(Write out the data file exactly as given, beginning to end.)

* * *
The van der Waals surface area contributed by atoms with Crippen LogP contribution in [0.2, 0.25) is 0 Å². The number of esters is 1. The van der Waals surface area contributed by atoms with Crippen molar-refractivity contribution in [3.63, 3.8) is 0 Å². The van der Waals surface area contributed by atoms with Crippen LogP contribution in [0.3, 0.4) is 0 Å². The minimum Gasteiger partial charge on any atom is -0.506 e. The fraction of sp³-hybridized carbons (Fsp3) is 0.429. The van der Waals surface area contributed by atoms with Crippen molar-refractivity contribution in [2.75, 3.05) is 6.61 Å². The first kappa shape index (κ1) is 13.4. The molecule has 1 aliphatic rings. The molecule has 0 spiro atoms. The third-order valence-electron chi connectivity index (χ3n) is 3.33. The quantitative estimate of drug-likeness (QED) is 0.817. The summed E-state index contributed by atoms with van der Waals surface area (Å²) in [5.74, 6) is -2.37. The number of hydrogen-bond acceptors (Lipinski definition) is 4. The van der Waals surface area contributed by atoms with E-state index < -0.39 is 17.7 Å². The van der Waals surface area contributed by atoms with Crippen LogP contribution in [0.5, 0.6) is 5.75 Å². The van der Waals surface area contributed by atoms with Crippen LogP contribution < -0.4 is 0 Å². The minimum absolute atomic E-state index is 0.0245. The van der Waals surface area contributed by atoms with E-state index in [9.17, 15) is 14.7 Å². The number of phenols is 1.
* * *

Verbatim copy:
The van der Waals surface area contributed by atoms with Crippen LogP contribution in [0.2, 0.25) is 0 Å². The number of esters is 1. The van der Waals surface area contributed by atoms with Crippen molar-refractivity contribution in [3.63, 3.8) is 0 Å². The van der Waals surface area contributed by atoms with Crippen LogP contribution in [0.3, 0.4) is 0 Å². The minimum Gasteiger partial charge on any atom is -0.506 e. The fraction of sp³-hybridized carbons (Fsp3) is 0.429. The van der Waals surface area contributed by atoms with Crippen molar-refractivity contribution in [2.75, 3.05) is 6.61 Å². The first kappa shape index (κ1) is 13.4. The molecule has 1 aliphatic rings. The molecule has 0 spiro atoms. The third-order valence-electron chi connectivity index (χ3n) is 3.33. The quantitative estimate of drug-likeness (QED) is 0.817. The summed E-state index contributed by atoms with van der Waals surface area (Å²) in [5.74, 6) is -2.37. The number of hydrogen-bond acceptors (Lipinski definition) is 4. The van der Waals surface area contributed by atoms with E-state index < -0.39 is 17.7 Å². The van der Waals surface area contributed by atoms with Crippen LogP contribution in [0.5, 0.6) is 5.75 Å². The van der Waals surface area contributed by atoms with Crippen LogP contribution < -0.4 is 0 Å². The minimum absolute atomic E-state index is 0.0245. The van der Waals surface area contributed by atoms with E-state index in [9.17, 15) is 14.7 Å². The number of phenols is 1.